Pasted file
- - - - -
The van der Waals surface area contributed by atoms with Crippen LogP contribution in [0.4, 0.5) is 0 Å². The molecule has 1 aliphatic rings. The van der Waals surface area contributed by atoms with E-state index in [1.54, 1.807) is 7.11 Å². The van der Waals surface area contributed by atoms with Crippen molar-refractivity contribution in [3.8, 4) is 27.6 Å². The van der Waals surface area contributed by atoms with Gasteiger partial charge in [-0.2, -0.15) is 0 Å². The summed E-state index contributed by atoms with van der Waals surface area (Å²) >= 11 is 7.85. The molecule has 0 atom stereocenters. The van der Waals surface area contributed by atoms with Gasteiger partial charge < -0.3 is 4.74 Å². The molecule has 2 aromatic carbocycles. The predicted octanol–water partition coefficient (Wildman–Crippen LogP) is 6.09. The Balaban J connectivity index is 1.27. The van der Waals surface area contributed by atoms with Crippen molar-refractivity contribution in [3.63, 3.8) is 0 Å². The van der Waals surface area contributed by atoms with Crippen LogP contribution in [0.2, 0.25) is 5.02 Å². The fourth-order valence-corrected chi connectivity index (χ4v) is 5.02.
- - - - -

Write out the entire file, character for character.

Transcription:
The van der Waals surface area contributed by atoms with Crippen LogP contribution in [0.4, 0.5) is 0 Å². The molecule has 1 aliphatic rings. The van der Waals surface area contributed by atoms with E-state index in [1.54, 1.807) is 7.11 Å². The van der Waals surface area contributed by atoms with Crippen molar-refractivity contribution in [3.8, 4) is 27.6 Å². The van der Waals surface area contributed by atoms with Gasteiger partial charge in [-0.2, -0.15) is 0 Å². The summed E-state index contributed by atoms with van der Waals surface area (Å²) >= 11 is 7.85. The molecule has 0 atom stereocenters. The van der Waals surface area contributed by atoms with Gasteiger partial charge < -0.3 is 4.74 Å². The molecule has 2 aromatic carbocycles. The predicted octanol–water partition coefficient (Wildman–Crippen LogP) is 6.09. The Balaban J connectivity index is 1.27. The van der Waals surface area contributed by atoms with Crippen molar-refractivity contribution in [3.63, 3.8) is 0 Å². The van der Waals surface area contributed by atoms with Crippen LogP contribution in [0.2, 0.25) is 5.02 Å². The fourth-order valence-corrected chi connectivity index (χ4v) is 5.02.